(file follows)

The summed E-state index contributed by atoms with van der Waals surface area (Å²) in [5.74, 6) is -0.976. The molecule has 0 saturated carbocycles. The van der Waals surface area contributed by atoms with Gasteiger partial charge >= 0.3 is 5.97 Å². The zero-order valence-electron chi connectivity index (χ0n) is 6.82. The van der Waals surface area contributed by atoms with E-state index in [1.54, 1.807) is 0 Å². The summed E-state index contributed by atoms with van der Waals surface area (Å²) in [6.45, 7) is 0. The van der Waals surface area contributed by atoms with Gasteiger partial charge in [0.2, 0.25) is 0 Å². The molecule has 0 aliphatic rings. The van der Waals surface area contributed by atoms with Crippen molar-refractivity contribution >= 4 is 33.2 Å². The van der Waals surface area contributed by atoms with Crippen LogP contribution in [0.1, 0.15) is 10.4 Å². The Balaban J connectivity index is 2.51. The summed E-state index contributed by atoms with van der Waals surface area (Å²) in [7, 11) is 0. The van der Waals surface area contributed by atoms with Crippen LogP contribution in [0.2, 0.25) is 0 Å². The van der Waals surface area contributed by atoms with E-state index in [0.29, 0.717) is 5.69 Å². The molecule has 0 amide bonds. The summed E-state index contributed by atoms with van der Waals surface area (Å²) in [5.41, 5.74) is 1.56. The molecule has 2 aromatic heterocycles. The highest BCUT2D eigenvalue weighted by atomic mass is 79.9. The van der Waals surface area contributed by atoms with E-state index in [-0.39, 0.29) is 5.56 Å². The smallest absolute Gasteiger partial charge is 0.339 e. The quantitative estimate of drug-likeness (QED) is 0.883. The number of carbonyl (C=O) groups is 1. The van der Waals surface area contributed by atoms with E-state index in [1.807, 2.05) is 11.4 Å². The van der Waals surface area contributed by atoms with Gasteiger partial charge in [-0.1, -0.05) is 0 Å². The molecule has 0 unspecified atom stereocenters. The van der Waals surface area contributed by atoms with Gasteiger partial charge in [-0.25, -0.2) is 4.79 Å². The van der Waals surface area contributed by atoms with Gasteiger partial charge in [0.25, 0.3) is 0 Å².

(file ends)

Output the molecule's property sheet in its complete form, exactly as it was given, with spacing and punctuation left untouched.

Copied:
The summed E-state index contributed by atoms with van der Waals surface area (Å²) in [5.74, 6) is -0.976. The molecule has 0 saturated carbocycles. The van der Waals surface area contributed by atoms with Gasteiger partial charge >= 0.3 is 5.97 Å². The zero-order valence-electron chi connectivity index (χ0n) is 6.82. The van der Waals surface area contributed by atoms with E-state index in [1.54, 1.807) is 0 Å². The summed E-state index contributed by atoms with van der Waals surface area (Å²) in [6.45, 7) is 0. The van der Waals surface area contributed by atoms with Gasteiger partial charge in [0.2, 0.25) is 0 Å². The molecule has 0 aliphatic rings. The van der Waals surface area contributed by atoms with Crippen molar-refractivity contribution >= 4 is 33.2 Å². The van der Waals surface area contributed by atoms with Crippen LogP contribution in [0.1, 0.15) is 10.4 Å². The Balaban J connectivity index is 2.51. The summed E-state index contributed by atoms with van der Waals surface area (Å²) in [7, 11) is 0. The van der Waals surface area contributed by atoms with Crippen LogP contribution in [0.2, 0.25) is 0 Å². The van der Waals surface area contributed by atoms with E-state index in [0.29, 0.717) is 5.69 Å². The molecule has 0 amide bonds. The summed E-state index contributed by atoms with van der Waals surface area (Å²) in [5.41, 5.74) is 1.56. The molecule has 2 aromatic heterocycles. The highest BCUT2D eigenvalue weighted by atomic mass is 79.9. The van der Waals surface area contributed by atoms with E-state index in [-0.39, 0.29) is 5.56 Å². The smallest absolute Gasteiger partial charge is 0.339 e. The quantitative estimate of drug-likeness (QED) is 0.883. The number of carbonyl (C=O) groups is 1. The van der Waals surface area contributed by atoms with E-state index in [1.807, 2.05) is 11.4 Å². The van der Waals surface area contributed by atoms with Gasteiger partial charge in [-0.1, -0.05) is 0 Å². The molecule has 0 unspecified atom stereocenters. The van der Waals surface area contributed by atoms with Gasteiger partial charge in [-0.25, -0.2) is 4.79 Å². The van der Waals surface area contributed by atoms with Gasteiger partial charge in [0.25, 0.3) is 0 Å².